Pillars of a Biblical Worldview, Part 2 – Mankind’s Sinfulness, 1/21/24

Your worldview is the framework from which you perceive reality and make sense of life and the world
Example: 3D Movies
Biblical Worldview Pillars:
God Created All Things

Romans 3:23 (NIV2011)
23  for all have sinned and fall short of the glory of God,

Biblical Worldview Pillars:
Every person has a sinful nature
Example: Children

1 John 1:8 (NIV2011)
8  If we claim to be without sin, we deceive ourselves and the truth is not in us.

Sin affirms a moral standard
Example: 2 sides of the abortion issue
Example: Taking Test

Sin has consequences

Sin’s consequences are certain

Hebrews 4:13 (NIV2011)
13  Nothing in all creation is hidden from God’s sight. Everything is uncovered and laid bare before the eyes of him to whom we must give account.

Sin’s consequences are serious
Example: Cold vs. Cancer

Romans 5:12 (NIV2011)
12 Therefore, just as sin entered the world through one man, and death through sin, and in this way death came to all people, because all sinned—

Romans 6:23 (NIV2011) 

…the wages of sin is death…
Example: The extent of God’s remedy

Sin’s solution requires a Savior

Ephesians 2:8-9 (NIV2011)
8 For it is by grace you have been saved, through faith—and this is not from yourselves, it is the gift of God— 9 not by works, so that no one can boast.
Example: Quicksand

Hebrews 4:15 (NIV2011)
15 For we do not have a high priest who is unable to empathize with our weaknesses, but we have one who has been tempted in every way, just as we are—yet he did not sin.

John 8:36 (NIV2011)
36 …if the Son sets you free, you will be free indeed.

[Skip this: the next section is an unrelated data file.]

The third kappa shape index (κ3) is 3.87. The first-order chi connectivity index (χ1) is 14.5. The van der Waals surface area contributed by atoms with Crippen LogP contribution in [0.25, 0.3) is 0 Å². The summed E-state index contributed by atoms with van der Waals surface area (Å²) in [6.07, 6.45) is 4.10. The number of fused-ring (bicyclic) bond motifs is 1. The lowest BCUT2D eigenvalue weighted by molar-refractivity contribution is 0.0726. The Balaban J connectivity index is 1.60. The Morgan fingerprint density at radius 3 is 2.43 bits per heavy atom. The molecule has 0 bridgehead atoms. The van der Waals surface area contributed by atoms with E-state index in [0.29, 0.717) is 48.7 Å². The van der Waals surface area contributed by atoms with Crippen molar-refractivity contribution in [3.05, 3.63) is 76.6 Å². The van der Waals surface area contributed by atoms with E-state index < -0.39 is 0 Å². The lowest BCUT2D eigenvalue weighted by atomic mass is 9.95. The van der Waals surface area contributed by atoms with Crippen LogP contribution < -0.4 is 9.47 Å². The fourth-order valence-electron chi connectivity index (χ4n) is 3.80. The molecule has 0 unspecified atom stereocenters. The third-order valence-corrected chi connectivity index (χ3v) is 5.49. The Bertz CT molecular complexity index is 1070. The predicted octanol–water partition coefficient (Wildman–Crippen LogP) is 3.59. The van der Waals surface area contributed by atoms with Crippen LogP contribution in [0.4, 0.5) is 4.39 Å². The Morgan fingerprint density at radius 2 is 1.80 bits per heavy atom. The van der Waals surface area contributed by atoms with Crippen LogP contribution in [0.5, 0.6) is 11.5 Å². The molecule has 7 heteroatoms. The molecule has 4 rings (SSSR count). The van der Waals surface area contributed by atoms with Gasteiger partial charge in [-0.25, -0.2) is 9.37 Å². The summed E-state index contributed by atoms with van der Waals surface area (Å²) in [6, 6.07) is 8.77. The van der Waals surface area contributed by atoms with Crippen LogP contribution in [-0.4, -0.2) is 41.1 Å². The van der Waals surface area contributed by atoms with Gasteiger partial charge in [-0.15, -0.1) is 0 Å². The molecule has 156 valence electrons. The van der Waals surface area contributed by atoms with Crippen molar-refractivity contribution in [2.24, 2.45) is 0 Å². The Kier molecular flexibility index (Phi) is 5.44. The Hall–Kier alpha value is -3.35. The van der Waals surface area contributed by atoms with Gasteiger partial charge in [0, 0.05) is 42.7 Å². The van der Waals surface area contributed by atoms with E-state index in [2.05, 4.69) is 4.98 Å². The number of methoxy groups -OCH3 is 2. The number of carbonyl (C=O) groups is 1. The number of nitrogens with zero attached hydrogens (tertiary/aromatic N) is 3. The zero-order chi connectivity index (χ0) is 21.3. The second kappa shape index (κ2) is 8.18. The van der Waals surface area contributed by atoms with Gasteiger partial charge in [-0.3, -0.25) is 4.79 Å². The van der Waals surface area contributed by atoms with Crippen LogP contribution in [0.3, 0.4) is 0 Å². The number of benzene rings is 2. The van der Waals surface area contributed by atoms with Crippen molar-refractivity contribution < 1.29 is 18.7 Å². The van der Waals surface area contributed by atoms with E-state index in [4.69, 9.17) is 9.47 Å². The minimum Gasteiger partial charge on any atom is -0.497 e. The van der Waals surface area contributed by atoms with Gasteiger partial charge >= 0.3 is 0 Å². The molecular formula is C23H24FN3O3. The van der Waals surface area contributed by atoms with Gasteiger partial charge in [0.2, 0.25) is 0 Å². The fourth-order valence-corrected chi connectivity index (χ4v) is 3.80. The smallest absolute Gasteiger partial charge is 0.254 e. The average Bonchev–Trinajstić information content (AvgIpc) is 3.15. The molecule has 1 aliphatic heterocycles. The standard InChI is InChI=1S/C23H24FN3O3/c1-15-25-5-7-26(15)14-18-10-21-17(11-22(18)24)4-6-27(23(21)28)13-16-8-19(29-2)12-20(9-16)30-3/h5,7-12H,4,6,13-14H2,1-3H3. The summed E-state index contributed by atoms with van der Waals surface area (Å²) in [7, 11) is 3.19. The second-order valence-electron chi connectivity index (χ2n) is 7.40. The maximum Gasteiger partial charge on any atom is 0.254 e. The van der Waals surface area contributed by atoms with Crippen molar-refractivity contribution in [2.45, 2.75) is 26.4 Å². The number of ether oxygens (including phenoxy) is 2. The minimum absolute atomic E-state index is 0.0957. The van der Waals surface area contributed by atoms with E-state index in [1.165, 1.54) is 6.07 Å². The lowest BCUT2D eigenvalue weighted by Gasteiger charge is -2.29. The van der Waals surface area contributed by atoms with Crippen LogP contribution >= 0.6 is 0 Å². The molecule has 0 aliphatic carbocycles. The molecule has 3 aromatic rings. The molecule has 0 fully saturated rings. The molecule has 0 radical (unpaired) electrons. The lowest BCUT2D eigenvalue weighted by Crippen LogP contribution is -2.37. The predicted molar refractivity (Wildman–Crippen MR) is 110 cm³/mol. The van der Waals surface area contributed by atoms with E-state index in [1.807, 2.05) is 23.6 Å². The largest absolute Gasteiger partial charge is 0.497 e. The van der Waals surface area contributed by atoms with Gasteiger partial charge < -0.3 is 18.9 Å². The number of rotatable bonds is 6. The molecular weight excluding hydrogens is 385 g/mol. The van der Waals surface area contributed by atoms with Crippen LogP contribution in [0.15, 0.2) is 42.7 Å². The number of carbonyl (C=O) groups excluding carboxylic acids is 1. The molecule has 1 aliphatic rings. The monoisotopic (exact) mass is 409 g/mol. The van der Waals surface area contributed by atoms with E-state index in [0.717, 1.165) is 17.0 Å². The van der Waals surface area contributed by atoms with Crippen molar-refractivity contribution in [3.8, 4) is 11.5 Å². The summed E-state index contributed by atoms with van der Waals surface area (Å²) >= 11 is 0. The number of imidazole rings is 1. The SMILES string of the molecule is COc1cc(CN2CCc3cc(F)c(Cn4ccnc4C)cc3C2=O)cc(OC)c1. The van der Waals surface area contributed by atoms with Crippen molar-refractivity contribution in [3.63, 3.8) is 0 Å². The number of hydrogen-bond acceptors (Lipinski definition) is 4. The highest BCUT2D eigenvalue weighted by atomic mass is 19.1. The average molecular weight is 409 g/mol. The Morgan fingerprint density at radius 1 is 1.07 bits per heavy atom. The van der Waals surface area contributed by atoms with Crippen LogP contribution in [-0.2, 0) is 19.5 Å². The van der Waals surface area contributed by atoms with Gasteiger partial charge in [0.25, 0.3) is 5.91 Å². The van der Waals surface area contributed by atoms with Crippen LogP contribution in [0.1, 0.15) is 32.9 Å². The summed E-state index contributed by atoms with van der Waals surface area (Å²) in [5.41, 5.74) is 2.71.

You. If you missed last week, we're taking a few Sundays here early in 2024 to clarify what it means to have a biblical worldview, to see things through the lens of the Bible. As I described last week, every single one of us has a worldview through which our, by which we perceive and make sense of the world. In fact, last week I shared kind of a working definition of what a worldview is. We'll bring it up on the screen for you. Your worldview is the framework from which you perceive reality and make sense of the life of life in the world. Let me give you an example of how this works. I don't know if you've ever been to a 3d movie. 3D Movies are impressive. I mean, you talk about it is an immersive experience. When you watch a 3d movie, you feel like you are in the movie. But there's a catch to watching a 3d movie. To watch a 3d movie and experience it as you're supposed to, you have to wear these 3d glasses. When you wear these 3d glasses in a 3d movie, the movie comes live. It literally jumps off the screen at you. Well, the last time I was in a 3d movie, I got curious and I just for a few moments, took my 3d glasses off and watched the movie without them, and I could make out what was going on, but it wasn't at all clear, it wasn't nearly as vivid, it wasn't nearly as immersive as it was with the 3d glasses on. To perceive. To see a 3d movie as you're supposed to, you have to view it through the right lenses. God has given us a lens through which we can perceive the world as we're supposed to. And as we discussed last week, that lens is the Bible. The truths in the Bible help us to perceive and make sense of life and the world around us from the perspective of the creator. Now, the tragic truth, the unfortunate thing that has prompted this sermon series is, as I described last week, there are very few christians in America who actually have a biblical worldview, who perceive the world through the lens of the Bible. In fact, I shared with you a study by Arizona Christian University that found that of professing Christians in the United States, of professing Christians in the United States, only 6% actually have a biblical worldview. That is to say that 94% of american Christians, the vast majority of Christians in our nation, make sense of life and the world around them through lenses other than the Bible. So this series is intended to help us put God's glasses on, to perceive the world around us from his perspective. Last week I shared with you the first pillar of a biblical worldview from scripture. And that first pillar was simply that God created all things. Practically every Christian says they believe that. But what we did last week was we covered some of the implications of that biblical truth. If God created all things, what does that mean to me? And we talked about how if God created all things, that means we're all accountable to him. If God created all things, we have purpose and we have intrinsic value, not extrinsic value. And if God created all things, that means we can rest in his sovereignty and in his providence. If you missed last week's sermon, go back and check it out online. Today we're going to look at a second pillar of a biblical worldview, and it's found in Romans chapter three in a verse very familiar to most christians. Romans chapter three, verse 23, for all have sinned and fall short of the glory of God church. The Bible teaches that every human being shares a common problem, and that common problem that we all share is the problem of sin. Now, what does that word mean? When Paul says, all have sinned, what did he mean by that? That word sin comes from the greek word hamartia, which literally means to miss the mark. It was often used in archery. If an archer fired an arrow at a target and he missed the target, that was called a sin. A sin means to miss the mark. So when Paul says, we have all sinned, paul is saying, we have all missed the mark. When it comes to being who God intended us to be, when it comes to being who we're supposed to be, see, God created us and desires for us to share in his glory, to share in his holiness, to share in his righteousness, to love people like he loves people. That's God's intention for us. Paul's saying here, none of us, none of us hit that mark, we all fall short of sharing in God's glory. So biblical worldview pillar number two is simply this. Every person has a sinful nature. Every person has a sinful nature. We all have a nature that causes behaviors, thoughts, attitudes that are not christlike, that are not what God wants for us. Now, most of us have experienced empirical evidence of this pillar, especially if you've been around young kids. Because when our kids were small, I learned very, very quickly that I did not have to teach them to do wrong. I did not have to teach them to misbehave. I didn't have to teach them to be bad. That came naturally to them. See, part of the challenge of parenting is to teach children how to do good, how to behave, because those are the things that don't come naturally. Misbehavior comes naturally to a child. Why is that? Because every person has a sinful nature. In fact, one john chapter one says this. If we claim to be without sin, any of us claim to be without sin, we deceive ourselves. And the truth's not in us. We all share this common problem. We are all sinful. We all miss the mark. Now I'd like to take just a moment before I dive into the implications and what this means to us. I'd like to compare this to a non biblical worldview. A biblical worldview says that every person has a sinful nature. A non biblical worldview is very, very different. Here's what a non biblical worldview says. You're amazing just the way you are. A non biblical worldview will say you should ignore any voice that suggests that there's something wrong with you. No, you should embrace and celebrate you. You should be who you are because you're amazing just the way you are. If it feels right, if it seems to come naturally to you, you should embrace and celebrate that no matter what it is. A biblical worldview teaches exactly the opposite. A biblical worldview says there's something wrong with all of us. We all share a common problem. The Bible does not teach, you should embrace and celebrate yourself. The Bible instead teaches we should deny ourselves. In fact, Romans chapter eight teaches us that we should put to death the deeds of the flesh. What does that mean? We should put to death those things that seem to come naturally to us. So the biblical worldview and the non biblical worldview lead in opposite directions. You can see that. So, as we did last week, I'd like to share a couple of implications of this pillar of truth that we find in scripture. First, and maybe this is obvious, but it's worth stating, sin affirms a moral standard. For us to miss the mark, there must be a mark to miss. For the Bible to declare that all of mankind is sinful, there must be. There must be a standard by which that is determined. Otherwise, morality becomes ambiguous and such a statement cannot be made. Now let me just compare this to a non biblical worldview. Again, a non biblical worldview says, what's morally right for you may be different from what's morally right for me, because after all, moral truth is subjective, not objective. I live out my goal in life. What I should do is I should live out my moral truth. My truth. We hear that a lot today. I need to live out my truth, and you should live out your truth. And both of our truths are equally legitimate and virtuous. That worldview, a non biblical worldview, literally elevates everyone to godlike status. A non biblical worldview makes each individual the arbiter of what is right and wrong. They can have their own standard for how they should behave. The non biblical worldviews like this. It would be like taking a test in school, and then after you complete the test, you get to make out your own answer key by which your test is graded. Okay, if every student in a class took a test, and then every student in the class made out their own answer key, guess what? Every student in the class is going to get an a. Even if their answers were completely different. Even if their answers were wrong, every student would get an a because their test is graded based on a standard of their own making. You see, the non biblical worldview makes us like God. Our life is measured based on an answer key of our own making. We determine what's right and wrong for us, and our life is measured against that standard. But a biblical worldview understands that there is a mark, and it is a mark we all miss. A biblical worldview says there is a standard by which morality is measured, and it is an objective, not subjective one. Here's another important reason to understand this pillar, this sin, this common problem that we all share. The Bible teaches us that sin has consequences. In other words, this is not an inconsequential problem. This problem has a cost that cannot be trivialized and simply cannot be overlooked. It always leads to inevitable and destructive outcomes, regardless of how innocuous it may appear to be. Now let me just compare this to a non biblical worldview. A non biblical worldview says that immoral behavior can be, and oftentimes should be, without consequence. In other words, a reasonable goal is to do whatever I want to do whatever I think is right, and to avoid or minimize any consequence of those decisions. In fact, I heard several years ago, I was listening to some parents talk, and one of the parents said something like this. They said, I just hope and pray. My child never gets caught doing so and so, as if it's not wrong unless you get caught. And I thought to myself, you know what the hope and prayer of every parent should be? The hope and prayer of every parent should be that our kids do get caught if they're doing something that they shouldn't be, shouldn't be doing. But a non biblical worldview says that immoral behavior can, and oftentimes should be inconsequential. But the Bible has much to say about the consequences of our shared problem. For example, the Bible teaches us that sin's consequences are certain, meaning we will never get away with our sin. Now, sometimes we are tempted to think that we have gotten away with it. If nobody knows I've gotten away with my sin, if it doesn't hurt anybody or doesn't cause any waves to anybody, then I have gotten away with my sin. But the truth of the matter, according to the Bible, is that no moral offense goes unnoticed. Hebrews, chapter four, verse 13. Nothing in all creation is hidden from God's sight. Everything is uncovered and laid bare before the eyes of him to whom we must give account. This brings me to an interesting question. How might your life look different if you knew someone was always watching? How might your life, how might my life look different if we realized someone is always watching and that someone is not a casual observer? No, that someone is the one to whom we will give account. See, sin's consequences are certain. Secondly, the Bible says that sin's consequences are serious. Sin's consequences. This is not a small problem we all share. Now, one of the reasons that it's obvious that many Christians don't believe what the Bible teaches about the seriousness of sin is the way we toy with it, the way we tinker with it, the way we play around with sin. We play around with sin as if it is not a serious problem. If you go to the doctor and you're not feeling well and the doctor says, you know what? There's nothing really to worry about. All you have is a common cold. You may or may not go to the store and buy anything to take for that cold, you may just let that cold run its course. You're not concerned about it because it's not serious. But if you go to the doctor and that doctor says you have cancer, and it could very well take your life, okay, your response to that problem is going to be much different from your response to the cold. You know what you're going to do? You're going to demand the very best medical care you can find. You're going to commit your life to doing whatever it takes to rid yourself of that cancer, okay? Many in our culture today think of sin as a cold rather than of like cancer. They think it's more like a cold than it is cancer. But let me remind you, Romans, chapter five, verse twelve. Therefore, just as sin entered the world through one man and death through sin, and in this way, death came to all people, because all sinned. Romans 623. The wages of sin. What sin will earn? For you, the wages of sin is death. You see, this problem we all share is not a small problem. It's a deadly problem. It's terminal. That's why God's treatment for sin was so drastic. One of the ways you can measure the size of a problem is by measuring the size of its remedy. When it came to solving our sin problem, God didn't just throw small solutions at it. You know what he did? He gave his best. Our sin cost the creator the life of his one and only son. It is a fatal mistake to mistake sin as a cold instead of a cancer. Never understand the severity of the problem we all share. One final thing that this pillar clarifies for us. Very important. Sin's solution requires a savior. Okay, let me explain to you what I mean by this. We cannot rescue ourselves from this problem we all share. There is nothing you can do, there is nothing I can do to deal with this cancer of a problem called sin. Ephesians, chapter two, verse eight. For it is by grace. You have been saved through faith. And this is not from yourselves. It is the gift of God, not by works, so that no one can boast. See, a non biblical worldview would say something different. A non biblical worldview will say, look, you can do anything you put your mind to. Where there's a will, there's a way. If I work hard enough, if I put my mind to it, I can be good enough to deal with whatever problem I might have in terms of moral behavior. That's what a non biblical worldview will say. A biblical worldview says it is impossible for any of us to deal with this problem we all share. The best picture I can think of to describe the implications of this is quicksand. When I was a kid, and this goes back a long way, when I was a kid, I used to watch some westerns on television, and I remember how somebody would fall into quicksand. You all know what quicksand is, right? You start sinking. And when someone falls into quicksand, the harder they try to get out, the deeper in they sink. And if someone doesn't come along and rescue them out of the quicksand, they're going to be buried alive in the quicksand. Well, I remember this one episode on television. Somebody had fallen to this quicksand. He was calling for help. Help, I'm falling to quicksand. So this would be rescuer comes along and jumps into the quicksand to save the person in the quicksand. And now they're both in trouble. Someone who is in the quicksand with you can't save you from the quicksand you're in. You know, the only way you get out of quicksand is if someone who has not fallen into it, standing on the side, throws a rope to you and pulls you out. You can only be saved by someone who is not in the same dilemma that you're in. Hebrews, chapter four, verse 15. We do not have a high priest who's unable to empathize with our weaknesses, but we have one who has been tempted in every way, just as we are. Yet he did not sin. You see, there is one, and there is only one who has ever lived, who never fell into the quicksand of sin, and he is the only one who can save us from it. Jesus, the sinless son of God, is the only one who has ever lived not fallen to sin, and he is the only one who can rescue us from it. That's why John 836 says this. If the sun sets you free, you'll be free indeed. You see, we've all sinned, folks. We have a problem. It is causing, we have missed the mark of who we're supposed to be. And it is not a small problem. It's not something we can just brush off the triviality. No, it is a serious, it is a deadly problem, and its consequences are certain. But the wonderful news of the gospel is that there is one who came to rescue us from our sin and from its consequences. Because when Jesus hung on a roman cross until he died, he paid the penalty that you owe, and that I owe for our sin. Those inevitable consequences he bore on his sinless shoulders, that whoever might believe in him might place their faith in what he accomplished for us when he died and rose again, might have eternal life and escape the destructive consequences of a problem we all share. As I close this part of our service, I'd like to give those of you who have never placed your faith in Jesus to do so. I may be speaking to people, and you feel like you're sinking in the quicksand of sin. Jesus has thrown a rope. The question is, will you respond to that? Will you take that rope by faith, placing all your trust in the one who can save you from your sin? To do so, heads are bowed, eyes are closed. If you'd like to say yes to Jesus this morning, your heartfelt prayer to the creator might sound something like this. God, I recognize that my sin has offended you, and separated me from you. But I believe Jesus, your son, died and rose again so that my sins could be forgiven. So in this moment of silence, I confess before you that I'm placing all my trust in what Jesus did for me, to rescue me from the quicksand of sin so that I can be restored to a right relationship with you. In Jesus name, amen. Everyone looking this way. If that was your heartfelt prayer this morning, we're thrilled for you. You've made a wonderful, life changing, eternity altering decision today. We'd like, as a church family, we like to help people better understand what it means to place faith in Jesus. What just happened in your heart in life? What just happened to your future when you prayed that prayer from an earnest heart? We have literature available for you back at guest services as you leave. If you'd like to know more, go by. Receive that free literature from us. We would love to give that to anyone who prayed along with me this morning and to anyone who would like to know more. If you're watching online and you prayed along with me just now, I would love the chance to be able to send to your home that same helpful literature. If you prayed along with me, go to the website imadadecision.com. Imadadecision.com. When you go there, one of the things you'll see is a place for you to send us your mailing address. If you do that, we'll put that same helpful literature in the mail to your home, wherever you may be in the coming week.